The most common negative side effect of having chiropractic care done to you is mild soreness in your upper back, neck or low back. I would suggest that this type of soreness is due to spinal manipulations effect of increasing range of motion in hypermobile areas of the spine.
If your spine has not been moving well for some time, it may not be used to having a full range of motion. Suddenly restoring more movement in a certain body part can reawaken nerve endings, including pain sensitive nerve endings or movement sensors, and this can confuse the nervous system, and make you sore.
Researchers from Penn State, Loma Linda University Medical Center, and the Pennsylvania state university conducted a systematic review and meta-analysis of chiropractic neck manipulation and cervical artery dissection, and they found no convincing evidence to support a causal link. -Church, et al (2016) Cureus
A study published in 2015 in the spine journal found that, "among Medicare beneficiaries aged 66 to 99 years with an office visit for a neuromuscular skeletal problem, risk of injury to the head, neck, or trunk within seven days was 76% lower among subjects with a chiropractic office visit then among those who saw a primary care physician." -Whendon et al (2015) Spine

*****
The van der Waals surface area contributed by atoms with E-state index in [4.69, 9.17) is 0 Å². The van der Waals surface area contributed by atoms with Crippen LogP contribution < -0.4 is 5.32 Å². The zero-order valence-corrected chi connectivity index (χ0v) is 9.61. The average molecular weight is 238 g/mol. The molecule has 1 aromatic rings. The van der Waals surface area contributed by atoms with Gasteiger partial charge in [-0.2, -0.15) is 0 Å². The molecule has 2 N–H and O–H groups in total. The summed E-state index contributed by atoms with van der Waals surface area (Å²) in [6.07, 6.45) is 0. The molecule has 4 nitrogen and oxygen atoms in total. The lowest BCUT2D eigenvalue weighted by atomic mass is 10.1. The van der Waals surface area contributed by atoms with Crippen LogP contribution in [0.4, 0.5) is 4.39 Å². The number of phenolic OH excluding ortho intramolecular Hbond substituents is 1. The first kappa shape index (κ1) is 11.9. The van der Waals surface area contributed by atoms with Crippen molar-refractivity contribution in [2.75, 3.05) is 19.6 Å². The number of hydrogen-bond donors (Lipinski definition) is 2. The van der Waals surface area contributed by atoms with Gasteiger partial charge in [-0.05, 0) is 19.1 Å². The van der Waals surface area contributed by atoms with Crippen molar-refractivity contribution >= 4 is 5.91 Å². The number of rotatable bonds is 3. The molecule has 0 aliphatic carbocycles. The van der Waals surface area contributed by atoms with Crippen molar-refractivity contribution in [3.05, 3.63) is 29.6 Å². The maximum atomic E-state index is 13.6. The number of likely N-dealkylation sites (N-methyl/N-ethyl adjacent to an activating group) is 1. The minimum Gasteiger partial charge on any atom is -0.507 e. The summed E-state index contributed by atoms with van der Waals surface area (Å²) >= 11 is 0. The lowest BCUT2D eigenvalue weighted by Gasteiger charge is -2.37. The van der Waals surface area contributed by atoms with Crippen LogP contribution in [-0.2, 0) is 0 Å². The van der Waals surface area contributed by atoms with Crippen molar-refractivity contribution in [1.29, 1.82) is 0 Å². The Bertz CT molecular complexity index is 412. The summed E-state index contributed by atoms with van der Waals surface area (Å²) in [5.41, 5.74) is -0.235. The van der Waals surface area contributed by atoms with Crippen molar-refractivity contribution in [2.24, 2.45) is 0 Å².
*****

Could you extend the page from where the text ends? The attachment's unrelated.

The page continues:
Kosloff et al found the significant association between chiropractic care and the risk of stroke. They concluded that manipulation is an unlikely cause a stroke. The positive association between primary care provider visits and vertebral artery stroke is most likely due to patient decisions to seek care for the symptoms, which are headache and neck pain, of arterial dissection. In other words arterial dissection in the neck can cause neck pain, and this can cause people to seek out care from either a medical provider or a chiropractor. The symptoms are present and the dissection may also be present well before the patient decides to seek care. They concluded that using chiropractic visits as a measure of exposure to manipulation may result in unreliable estimates of the strength of association with the occurrence of vertebral artery stroke. --Kosloff et al Chiropractic Manipulative Therapy
Because of the dangers of taking opioids for pain, new guidelines from the American College of Physicians (ACP) recommend that clinicians call for non-drug therapy as a first approach in the treatments of acute, subacute, and chronic low back pain. They recommend that clinicians and patients should seek non-pharmacologic treatment with superficial heat massage, acupuncture, or spinal manipulation.
The ACP guidelines state that "exercise, rehabilitation, acupuncture, and spinal manipulation are shown to improve symptoms with little risk of harm." It is only after these modalities are found that to work that physicians and patients to discuss medical-pharmaceutical care for back pain.